David Eagleman is a neuroscientist and a New York Times bestselling author. He heads the Center for Science and Law, a national non-profit institute, and serves as an adjunct professor at Stanford University. He is best known for his work on sensory substitution, time perception, brain plasticity, synesthesia, and neurolaw.
Beyond his 100+ academic publications, he has published many popular books. His bestselling book Incognito: The Secret Lives of the Brain, explores the neuroscience "under the hood" of the conscious mind: all the aspects of neural function to which we have no awareness or access. His work of fiction, SUM, is an international bestseller published in 28 languages and turned into two operas. Why the Net Matters examines what the advent of the internet means on the timescale of civilizations. The award-winning Wednesday is Indigo Blue explores the neurological condition of synesthesia, in which the senses are blended.
Eagleman is a TED speaker, a Guggenheim Fellow, a winner of the McGovern Award for Excellence in Biomedical Communication, a Next Generation Texas Fellow, Vice-Chair on the World Economic Forum's Global Agenda Council on Neuroscience & Behaviour, a research fellow in the Institute for Ethics and Emerging Technologies, Chief Scientific Advisor for the Mind Science Foundation, and a board member of The Long Now Foundation. He has served as an academic editor for several scientific journals. He was named Science Educator of the Year by the Society for Neuroscience, and was featured as one of the Brightest Idea Guys by Italy's Style magazine. He is founder of the company BrainCheck and the cofounder of the company NeoSensory. He was the scientific advisor for the television drama Perception, and has been profiled on the Colbert Report, NOVA Science Now, the New Yorker, CNN's Next List, and many other venues. He appears regularly on radio and television to discuss literature and science.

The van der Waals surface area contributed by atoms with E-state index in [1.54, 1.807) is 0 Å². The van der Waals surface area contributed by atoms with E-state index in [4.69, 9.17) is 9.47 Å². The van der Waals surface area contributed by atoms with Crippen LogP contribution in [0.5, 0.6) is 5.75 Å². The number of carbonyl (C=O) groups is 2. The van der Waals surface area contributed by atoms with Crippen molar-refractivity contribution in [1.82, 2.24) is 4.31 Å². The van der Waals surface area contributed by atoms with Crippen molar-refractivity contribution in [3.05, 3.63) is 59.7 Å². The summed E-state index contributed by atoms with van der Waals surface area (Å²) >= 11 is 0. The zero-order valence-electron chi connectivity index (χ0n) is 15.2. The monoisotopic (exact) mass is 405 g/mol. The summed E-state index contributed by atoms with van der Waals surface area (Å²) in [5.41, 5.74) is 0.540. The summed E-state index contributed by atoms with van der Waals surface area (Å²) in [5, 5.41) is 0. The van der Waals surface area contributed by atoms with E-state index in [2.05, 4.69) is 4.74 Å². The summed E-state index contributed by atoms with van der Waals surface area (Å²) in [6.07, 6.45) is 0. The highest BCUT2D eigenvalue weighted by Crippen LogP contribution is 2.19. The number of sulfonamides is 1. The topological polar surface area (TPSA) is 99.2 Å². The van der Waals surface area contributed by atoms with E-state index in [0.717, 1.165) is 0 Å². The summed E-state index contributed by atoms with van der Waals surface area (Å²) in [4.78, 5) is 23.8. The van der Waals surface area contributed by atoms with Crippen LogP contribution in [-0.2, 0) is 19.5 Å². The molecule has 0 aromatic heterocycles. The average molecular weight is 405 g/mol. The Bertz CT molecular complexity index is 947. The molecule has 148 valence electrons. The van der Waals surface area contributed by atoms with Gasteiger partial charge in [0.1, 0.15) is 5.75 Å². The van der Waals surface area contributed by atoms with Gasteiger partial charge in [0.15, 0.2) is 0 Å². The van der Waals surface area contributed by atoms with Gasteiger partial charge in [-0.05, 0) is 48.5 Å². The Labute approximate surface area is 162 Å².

SUM was chosen as the best book of 2009 by Chicago Tribune's Pulitzer-winning literary critic Julia Keller.
Barnes and Noble selected SUM as one of the Best Books of the Year.
Read a profile of David in The New Yorker: The Possibilian: What a brush with death taught David Eagleman about the mysteries of time and the brain by Burkhard Bilger.
Lately we've heard the concern about the ease with which disinformation spreads -- the problem of fake news. But is our era meaningfully differen
How can you collect data reflecting the changes in cognitive function that appear when someone has a concussion? BrainCheck combines neuroscience with
I recently spoke at the Long Now Foundation's 20th anniversary event.
I'm a sucker for time jokes.
I posted before about my scanning of a 3,000 year old mummy, Neskhons. Now, by analyzing the data in several different ranges of electron density, I'v
I had the honor of being selected as one of Houston Modern Luxury's Men of Style.
Really good companies are the ones that are constantly reinventing themselves. I spoke with Charles Duhigg about habit, unconscious process
Hear British rocker Jarvis Cocker read the short story "Descent of Species" from Sum.
I've had the good fortune to collaborate on stage a couple of times with author Philip Pullman.
Interested in synesthesia? Watch a lecture I gave at the University of Sydney in Australia.
The author Will Self and I appeared on stage together to discuss life, death, and what makes good writing.
Hear actress Emily Blunt read the story "The Cast" from Sum.